from the book; SIMPLE LIFE, by Charles Wagner, 1901
"Simplicity is a state of mind. It dwells in the main intention of our lives. A man is simple when his chief care is the wish to be what he ought to be, that is, honestly and naturally human. And this is neither so easy nor so impossible as one might think. At bottom, it consists in putting our acts and aspirations in accordance with the law of our being, and consequently with the Eternal Intention which willed that we should be at all. Let a flower be a flower, a swallow a swallow, a rock a rock, and let a man be a man, and not a fox, a hare, a hog, or a bird of prey: this is the sum of the whole matter.
Here we are led to formulate the practical ideal of man. Everywhere in life we see certain quantities of matter and energy associated for certain ends. Substances more or less crude are thus transformed and carried to a higher degree of organization. It is not otherwise with the life of man. The human ideal is to transform life into something more excellent that itself. We may compare existence to raw material. What it is, matters less that what is made of it, as the value of a work of art lies in the flowering of the workman’s skill. We bring into the world with us different gifts: one has received gold, another granite, a third marble, most of us wood or clay. Our task is to fashion these substances. Everyone knows that the most precious material may be spoiled, and he knows, too, that out of the least costly an immortal work may be shaped. Art is the realization of a permanent idea in an ephemeral form. True life is the realization of the higher virtues, – justice, love, truth, liberty, moral power, – in our daily activities, whatever they may be. And this life is possible in social conditions the most diverse, and with natural gifts the most unequal. It is not fortune or personal advantage, but our turning them to account, that constitutes the value of life. Fame adds no more than does length of days: quality is the thing.
Need we say that one does not rise to this point of view without a struggle? The spirit of simplicity is not an inherited gift, but the result of a laborious conquest. Plain living, like high thinking, is simplification. We know that science is the handful of ultimate principles gathered out of the tufted mass of facts; but what gropings to discover them! Centuries of research are often condensed into a principle that a line may state. Here the moral life presents strong analogy with the scientific. It, too, begins in a certain confusion, makes trial of itself, seeks to understand itself, and often mistakes. But by dint of action, and exacting from himself strict account of his deeds, man arrives at a better knowledge of life. Its law appears to him, and the law is this: Work out your mission. He who applies himself to aught else that the realization of this end, loses in living the raison d’ętre of life. The egoist does so, the pleasure seeker, the ambitious: he consumes existence as one eating the full corn in the blade, – he prevents it from bearing its fruit; his life is lost. Whoever, on the contrary, makes his life serve a good higher than itself, saves it in giving it. Moral precepts, which to a superficial view appear arbitrary, and seem made to spoil our zest for life, have really but one object – to preserve us from the evil of having lived in vain. That is why they are constantly leading us back into the same paths; that is why they all have the same meaning: Do not waste your life, make it bear fruit; learn how to give it, in order that it may not consume itself. Herein is summed up the experience of humanity, and this experience, which each man must remake for himself is more precious in proportion as it costs more dear. Now he has his means of orientation, his internal norm to which he may lead everything back; and from the vacillating, confused, and complex being that he was, he becomes simple. By the ceaseless influence of this same law, which expands within him, and is day be day verified in fact, his opinions and habits become transformed.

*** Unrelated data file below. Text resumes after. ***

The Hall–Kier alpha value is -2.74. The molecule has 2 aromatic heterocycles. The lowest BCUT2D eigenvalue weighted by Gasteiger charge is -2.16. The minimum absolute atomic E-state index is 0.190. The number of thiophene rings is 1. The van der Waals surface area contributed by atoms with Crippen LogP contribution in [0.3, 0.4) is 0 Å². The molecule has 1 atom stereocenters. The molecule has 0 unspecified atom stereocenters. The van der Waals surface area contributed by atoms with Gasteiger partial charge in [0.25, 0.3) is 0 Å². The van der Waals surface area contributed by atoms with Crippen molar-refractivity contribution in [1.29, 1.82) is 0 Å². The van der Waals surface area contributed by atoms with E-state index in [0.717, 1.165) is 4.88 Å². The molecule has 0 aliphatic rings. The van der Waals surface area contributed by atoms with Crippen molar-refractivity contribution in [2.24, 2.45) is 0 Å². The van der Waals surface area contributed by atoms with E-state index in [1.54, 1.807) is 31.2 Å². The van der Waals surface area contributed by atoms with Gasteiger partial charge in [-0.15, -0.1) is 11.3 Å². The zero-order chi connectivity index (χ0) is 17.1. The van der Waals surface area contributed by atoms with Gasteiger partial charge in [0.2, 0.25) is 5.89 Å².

Once captivated by the beauty and sublimity of the true life, by what is sacred and pathetic in this strife of humanity for truth, justice, and brotherly love, his heart holds the fascination of it. Gradually everything subordinates itself to this powerful and persistent charm. The necessary hierarchy of powers is organized within him: the essential commands, the secondary obeys, and order is born of simplicity. . . .
I despair of ever describing simplicity in any worthy fashion. All the strength of the world and all its beauty, all true joy, everything that consoles, that feeds hope, or throws a ray of light along our dark paths, everything that makes us see across our poor lives a splendid goal and a boundless future, comes to us from people of simplicity, those who have made another object of their desires than the passing satisfaction of selfishness and vanity, and have understood that the art of living is to know how to give one’s life."
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